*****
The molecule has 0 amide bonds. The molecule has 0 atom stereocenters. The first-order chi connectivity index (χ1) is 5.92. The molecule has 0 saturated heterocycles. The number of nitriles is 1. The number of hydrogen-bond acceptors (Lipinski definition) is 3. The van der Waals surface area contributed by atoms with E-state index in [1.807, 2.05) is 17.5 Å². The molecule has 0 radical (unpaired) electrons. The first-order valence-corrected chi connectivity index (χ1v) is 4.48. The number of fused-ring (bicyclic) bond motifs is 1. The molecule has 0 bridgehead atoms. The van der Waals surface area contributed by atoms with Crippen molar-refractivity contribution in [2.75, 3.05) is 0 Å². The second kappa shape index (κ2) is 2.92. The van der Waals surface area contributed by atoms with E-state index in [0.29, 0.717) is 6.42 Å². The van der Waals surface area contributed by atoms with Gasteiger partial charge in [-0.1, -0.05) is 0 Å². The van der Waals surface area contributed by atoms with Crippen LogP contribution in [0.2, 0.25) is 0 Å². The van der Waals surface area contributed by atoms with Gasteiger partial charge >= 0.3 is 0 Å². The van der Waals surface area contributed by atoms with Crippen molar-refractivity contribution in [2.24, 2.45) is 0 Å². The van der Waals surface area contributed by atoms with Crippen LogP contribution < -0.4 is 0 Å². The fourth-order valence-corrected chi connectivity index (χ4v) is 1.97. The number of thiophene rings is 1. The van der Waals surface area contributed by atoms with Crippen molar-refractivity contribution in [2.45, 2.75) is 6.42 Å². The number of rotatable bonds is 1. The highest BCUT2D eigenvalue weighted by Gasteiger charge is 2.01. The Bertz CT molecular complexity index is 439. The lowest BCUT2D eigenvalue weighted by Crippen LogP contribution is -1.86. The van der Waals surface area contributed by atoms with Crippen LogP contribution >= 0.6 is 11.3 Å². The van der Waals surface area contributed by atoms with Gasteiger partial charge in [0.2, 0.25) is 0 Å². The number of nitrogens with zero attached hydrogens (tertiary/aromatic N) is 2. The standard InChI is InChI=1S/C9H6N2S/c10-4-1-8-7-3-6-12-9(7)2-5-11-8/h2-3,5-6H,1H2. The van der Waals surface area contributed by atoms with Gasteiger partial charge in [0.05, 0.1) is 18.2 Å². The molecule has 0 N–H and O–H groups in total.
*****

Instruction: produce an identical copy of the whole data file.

The molecule has 0 amide bonds. The molecule has 0 atom stereocenters. The first-order chi connectivity index (χ1) is 5.92. The molecule has 0 saturated heterocycles. The number of nitriles is 1. The number of hydrogen-bond acceptors (Lipinski definition) is 3. The van der Waals surface area contributed by atoms with E-state index in [1.807, 2.05) is 17.5 Å². The molecule has 0 radical (unpaired) electrons. The first-order valence-corrected chi connectivity index (χ1v) is 4.48. The number of fused-ring (bicyclic) bond motifs is 1. The molecule has 0 bridgehead atoms. The van der Waals surface area contributed by atoms with Crippen molar-refractivity contribution in [2.75, 3.05) is 0 Å². The second kappa shape index (κ2) is 2.92. The van der Waals surface area contributed by atoms with E-state index in [0.29, 0.717) is 6.42 Å². The van der Waals surface area contributed by atoms with Gasteiger partial charge in [-0.1, -0.05) is 0 Å². The van der Waals surface area contributed by atoms with Crippen LogP contribution in [0.2, 0.25) is 0 Å². The van der Waals surface area contributed by atoms with Gasteiger partial charge >= 0.3 is 0 Å². The van der Waals surface area contributed by atoms with Crippen molar-refractivity contribution in [2.24, 2.45) is 0 Å². The van der Waals surface area contributed by atoms with Crippen LogP contribution < -0.4 is 0 Å². The fourth-order valence-corrected chi connectivity index (χ4v) is 1.97. The number of thiophene rings is 1. The van der Waals surface area contributed by atoms with Crippen molar-refractivity contribution in [2.45, 2.75) is 6.42 Å². The number of rotatable bonds is 1. The highest BCUT2D eigenvalue weighted by Gasteiger charge is 2.01. The Bertz CT molecular complexity index is 439. The lowest BCUT2D eigenvalue weighted by Crippen LogP contribution is -1.86. The van der Waals surface area contributed by atoms with Crippen LogP contribution >= 0.6 is 11.3 Å². The van der Waals surface area contributed by atoms with Gasteiger partial charge in [0.2, 0.25) is 0 Å². The number of nitrogens with zero attached hydrogens (tertiary/aromatic N) is 2. The standard InChI is InChI=1S/C9H6N2S/c10-4-1-8-7-3-6-12-9(7)2-5-11-8/h2-3,5-6H,1H2. The van der Waals surface area contributed by atoms with Gasteiger partial charge in [0.05, 0.1) is 18.2 Å². The molecule has 0 N–H and O–H groups in total.